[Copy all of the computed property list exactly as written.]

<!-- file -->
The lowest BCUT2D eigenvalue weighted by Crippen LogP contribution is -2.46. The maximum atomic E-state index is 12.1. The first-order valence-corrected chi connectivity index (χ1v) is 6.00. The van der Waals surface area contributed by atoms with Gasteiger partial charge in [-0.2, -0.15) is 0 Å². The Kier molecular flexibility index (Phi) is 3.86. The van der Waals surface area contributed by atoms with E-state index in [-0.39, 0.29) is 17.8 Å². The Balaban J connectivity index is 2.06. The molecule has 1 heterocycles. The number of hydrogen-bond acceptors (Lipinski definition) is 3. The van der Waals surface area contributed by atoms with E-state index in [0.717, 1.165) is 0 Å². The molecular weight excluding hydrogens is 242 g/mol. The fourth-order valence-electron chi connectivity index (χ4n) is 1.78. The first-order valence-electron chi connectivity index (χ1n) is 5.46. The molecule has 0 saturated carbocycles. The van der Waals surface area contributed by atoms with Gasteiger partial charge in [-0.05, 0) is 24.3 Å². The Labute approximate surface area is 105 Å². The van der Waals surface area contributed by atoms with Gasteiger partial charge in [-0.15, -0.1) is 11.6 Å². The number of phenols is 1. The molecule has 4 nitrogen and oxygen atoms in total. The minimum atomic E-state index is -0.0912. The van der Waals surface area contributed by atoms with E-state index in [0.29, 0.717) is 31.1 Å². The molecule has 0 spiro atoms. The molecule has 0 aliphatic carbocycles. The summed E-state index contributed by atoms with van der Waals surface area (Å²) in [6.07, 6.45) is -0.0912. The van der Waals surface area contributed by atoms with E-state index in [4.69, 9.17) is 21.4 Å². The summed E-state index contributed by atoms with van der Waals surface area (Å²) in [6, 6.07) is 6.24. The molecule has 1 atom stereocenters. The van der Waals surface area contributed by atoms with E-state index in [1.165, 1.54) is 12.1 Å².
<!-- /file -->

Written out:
The lowest BCUT2D eigenvalue weighted by Crippen LogP contribution is -2.46. The maximum atomic E-state index is 12.1. The first-order valence-corrected chi connectivity index (χ1v) is 6.00. The van der Waals surface area contributed by atoms with Gasteiger partial charge in [-0.2, -0.15) is 0 Å². The Kier molecular flexibility index (Phi) is 3.86. The van der Waals surface area contributed by atoms with E-state index in [-0.39, 0.29) is 17.8 Å². The Balaban J connectivity index is 2.06. The molecule has 1 heterocycles. The number of hydrogen-bond acceptors (Lipinski definition) is 3. The van der Waals surface area contributed by atoms with E-state index in [0.717, 1.165) is 0 Å². The molecular weight excluding hydrogens is 242 g/mol. The fourth-order valence-electron chi connectivity index (χ4n) is 1.78. The first-order valence-electron chi connectivity index (χ1n) is 5.46. The molecule has 0 saturated carbocycles. The van der Waals surface area contributed by atoms with Gasteiger partial charge in [-0.05, 0) is 24.3 Å². The Labute approximate surface area is 105 Å². The van der Waals surface area contributed by atoms with Gasteiger partial charge in [-0.15, -0.1) is 11.6 Å². The number of phenols is 1. The molecule has 4 nitrogen and oxygen atoms in total. The minimum atomic E-state index is -0.0912. The van der Waals surface area contributed by atoms with E-state index in [0.29, 0.717) is 31.1 Å². The molecule has 0 spiro atoms. The molecule has 0 aliphatic carbocycles. The summed E-state index contributed by atoms with van der Waals surface area (Å²) in [6.07, 6.45) is -0.0912. The van der Waals surface area contributed by atoms with E-state index in [4.69, 9.17) is 21.4 Å². The summed E-state index contributed by atoms with van der Waals surface area (Å²) in [6, 6.07) is 6.24. The molecule has 1 atom stereocenters. The van der Waals surface area contributed by atoms with E-state index in [1.165, 1.54) is 12.1 Å².